Apart from the labor and hygienic problems involved, the constant washing and rewashing of bed linen and garments for bedridden patients places extremely demanding and expensive demands on the laundries, and of course necessitates having to have an extremely large number of sheets and linen and bed clothing available to satisfy the cyclic requirements involved. Laundry facilities of course necessitate the use of large quantities of water and strong cleaning agents with an ever increasing cost factor.
The present invention proposes to overcome the above difficulties by providing a garment or undergarment to be worn by bedridden patients enabling a hospital attendant to simply change the undergarment without the necessity of having to change the entire bed linen and clothing of the patient. By using the present garment, it is necessary simply to fold the garment together after it has been soiled and have it taken to the laundry for cleaning. By having to wash only the undergarment and not the complete bed linen and clothing results in substantial savings in labor and costs, not to mention the increased life expectancy of the bed linen.
The object of the invention is accomplished by providing an undergarment which extends substantially from the waist of the patient to positions midway down the thighs of the user to positively ensure the entrapment of solid or liquid excrement. In one construction, the waistband area and the thighbands may be provided with drawstring tying arrangements to ensure that any spoilage within the garment does not escape and soil adjacent bed linen.
This object is achieved by the present invention by providing a multi-layered garment for the lower body for use primarily by bedridden patients, at least the inner layer being moisture absorbent and at least one of the layers being moisture impermeable. The garment has two lateral side panels of pentagonal configuration secured together along a central seam which together enclose the rear, and sides of the patient from waist to mid-thigh when in use, and a central panel extending from the lateral side panels in generally T-configuration. The central portion is formed of two panels of pentagonal configuration secured together along a central seam, and secured along upper edges to lower edges of the two lateral side panels. The central portion covers the crotch area, and the insides of the legs of the patient down to mid-thigh, and the frontal portion of the abdomen to the waist. Means are provided to secure the central panel to side edges of the lateral side panels in partially overlapping relationship along lines of joinder which extend from waist to mid-thighs of the patient. The lateral side panels when opened are of a lateral dimension to receive a patient when rolled on his side and to provide a towelling and cleaning aid.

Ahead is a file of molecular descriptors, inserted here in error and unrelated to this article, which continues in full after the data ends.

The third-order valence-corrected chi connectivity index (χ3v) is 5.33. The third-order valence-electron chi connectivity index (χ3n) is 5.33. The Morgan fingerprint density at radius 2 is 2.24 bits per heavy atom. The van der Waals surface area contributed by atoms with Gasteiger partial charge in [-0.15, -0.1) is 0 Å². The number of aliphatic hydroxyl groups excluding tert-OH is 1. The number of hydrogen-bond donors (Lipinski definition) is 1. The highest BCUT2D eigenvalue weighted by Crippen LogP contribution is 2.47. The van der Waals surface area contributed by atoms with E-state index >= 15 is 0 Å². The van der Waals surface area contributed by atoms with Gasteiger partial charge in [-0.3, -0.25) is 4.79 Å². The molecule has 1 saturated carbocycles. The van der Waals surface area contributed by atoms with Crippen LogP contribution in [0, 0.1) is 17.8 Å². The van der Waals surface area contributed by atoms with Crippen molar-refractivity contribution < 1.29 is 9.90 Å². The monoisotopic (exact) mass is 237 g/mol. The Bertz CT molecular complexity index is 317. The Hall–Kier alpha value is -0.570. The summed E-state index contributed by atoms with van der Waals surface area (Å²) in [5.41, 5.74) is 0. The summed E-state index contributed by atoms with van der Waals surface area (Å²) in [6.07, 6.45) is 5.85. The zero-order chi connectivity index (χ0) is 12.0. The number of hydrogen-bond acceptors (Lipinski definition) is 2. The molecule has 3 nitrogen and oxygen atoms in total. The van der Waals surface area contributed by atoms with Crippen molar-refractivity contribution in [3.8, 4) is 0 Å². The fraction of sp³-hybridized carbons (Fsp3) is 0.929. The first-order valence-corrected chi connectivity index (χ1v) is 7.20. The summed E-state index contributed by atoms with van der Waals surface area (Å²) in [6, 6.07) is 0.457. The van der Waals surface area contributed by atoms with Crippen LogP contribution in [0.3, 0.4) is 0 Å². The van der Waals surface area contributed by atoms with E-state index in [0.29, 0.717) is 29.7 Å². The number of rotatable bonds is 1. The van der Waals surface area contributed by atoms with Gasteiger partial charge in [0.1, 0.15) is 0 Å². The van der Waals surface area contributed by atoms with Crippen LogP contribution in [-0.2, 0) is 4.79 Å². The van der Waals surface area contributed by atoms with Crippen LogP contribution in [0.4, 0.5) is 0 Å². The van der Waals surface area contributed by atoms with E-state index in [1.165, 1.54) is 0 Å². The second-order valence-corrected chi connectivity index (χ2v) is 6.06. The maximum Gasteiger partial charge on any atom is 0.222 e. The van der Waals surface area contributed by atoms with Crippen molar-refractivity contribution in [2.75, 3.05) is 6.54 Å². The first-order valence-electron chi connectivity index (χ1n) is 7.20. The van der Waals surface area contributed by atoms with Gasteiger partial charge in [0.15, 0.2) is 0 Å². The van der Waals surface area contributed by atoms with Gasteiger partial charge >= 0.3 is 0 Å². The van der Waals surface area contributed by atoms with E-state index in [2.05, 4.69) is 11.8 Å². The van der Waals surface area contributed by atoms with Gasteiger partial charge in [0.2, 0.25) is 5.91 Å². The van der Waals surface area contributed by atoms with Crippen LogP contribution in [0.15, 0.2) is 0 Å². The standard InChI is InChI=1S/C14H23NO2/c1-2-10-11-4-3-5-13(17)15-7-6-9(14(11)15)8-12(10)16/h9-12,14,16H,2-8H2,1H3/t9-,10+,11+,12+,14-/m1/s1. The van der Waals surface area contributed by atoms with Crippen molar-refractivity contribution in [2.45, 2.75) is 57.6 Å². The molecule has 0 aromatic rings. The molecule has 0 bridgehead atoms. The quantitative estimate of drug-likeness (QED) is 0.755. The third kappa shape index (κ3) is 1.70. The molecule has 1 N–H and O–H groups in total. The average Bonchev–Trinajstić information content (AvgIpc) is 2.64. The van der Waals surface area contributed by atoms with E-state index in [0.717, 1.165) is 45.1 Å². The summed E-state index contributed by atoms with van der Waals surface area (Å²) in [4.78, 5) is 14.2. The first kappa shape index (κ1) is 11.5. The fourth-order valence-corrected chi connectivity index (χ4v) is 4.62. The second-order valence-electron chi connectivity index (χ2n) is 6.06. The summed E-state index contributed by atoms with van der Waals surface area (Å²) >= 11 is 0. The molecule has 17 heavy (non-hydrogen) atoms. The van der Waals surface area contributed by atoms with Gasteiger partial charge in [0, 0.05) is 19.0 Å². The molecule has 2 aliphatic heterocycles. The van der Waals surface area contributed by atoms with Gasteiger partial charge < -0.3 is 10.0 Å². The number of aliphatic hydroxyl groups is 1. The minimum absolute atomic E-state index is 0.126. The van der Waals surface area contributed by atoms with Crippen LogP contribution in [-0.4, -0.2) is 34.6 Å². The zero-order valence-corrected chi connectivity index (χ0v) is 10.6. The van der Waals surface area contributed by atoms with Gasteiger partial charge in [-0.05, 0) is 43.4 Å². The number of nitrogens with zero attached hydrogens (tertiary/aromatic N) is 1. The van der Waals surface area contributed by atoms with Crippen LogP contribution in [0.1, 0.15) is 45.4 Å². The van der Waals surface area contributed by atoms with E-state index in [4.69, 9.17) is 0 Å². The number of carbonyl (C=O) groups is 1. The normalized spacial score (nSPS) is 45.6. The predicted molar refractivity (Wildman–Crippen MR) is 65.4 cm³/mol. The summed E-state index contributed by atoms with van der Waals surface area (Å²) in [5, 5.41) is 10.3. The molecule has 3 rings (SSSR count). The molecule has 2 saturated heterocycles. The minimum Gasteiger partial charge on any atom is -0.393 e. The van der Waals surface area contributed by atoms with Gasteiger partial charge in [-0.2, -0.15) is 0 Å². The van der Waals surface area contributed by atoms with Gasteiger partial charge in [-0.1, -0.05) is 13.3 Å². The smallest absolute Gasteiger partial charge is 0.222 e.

In preferred construction the lower edge of each lateral side panel and the adjacent lower edge of the central panel have a common draw cord or ribbon to be tied frontally to snugly engage around mid-thighs of the patient, and the upper edges of the lateral side panels have a common draw cord or ribbon to be tied to a draw cord or ribbon provided along the upper edge of the central panel frontally of the patient to snugly encircle the waist of the patient.
Canadian Pat. No. 147,873 of 1913 to V. Guinzburg describes Baby Pants or Diaper Covers which are front opening and including drawstrings to tighten the garment around the legs. The drawstrings, however, encircle the legs at the very top of the thighs adjacent the abdomen and such an arrangement is uncomfortable and constricting and can even be harmful by restricting circulation when the drawstrings are tightened to the extent to positively ensure entrapment of excrement.
The present invention overcomes the disadvantages discussed above by providing leg encircling portions which extend downwardly to substantially mid-thigh providing positive entrapment with comfortable fit.
One further problem which is encountered with chronically bedridden patients is that it is extremely difficult to move them to effect the changing of linen and clothing, for in many cases, their condition and health does not permit any movement at all or only minimun movement, and these patients may remain in their beds at all times. This necessitates rolling the patient from side to side to remove and replace bed linen and in addition to being harmful to the health of the patient requires still additional time by the attendant.
To overcome this problem, the present garment can easily be positioned on the patient and as quickly and easily removed after it has become soiled wih a minimum of movement and discomfort to the patient and in minimum time. This is accomplished by a garment having a front panel opening forwardly and downwardly between the legs of the patient, and side panels which open outwardly, whereby it is a simple matter for the attendant to position and remove the garment from the individual when the individual is in a position lying on his back. The garment is of sufficient thickness and strength to entrap and maintain all solid and liquid excrement, and is of a sufficient size to provide "towelling" for cleaning the patient when a soiled garment is being removed. By using the present invention in this latter respect, the use of additional towelling is of course minimized. In positioning and removing the garment on and from a patient minimum movements which must be endured by a patient are required.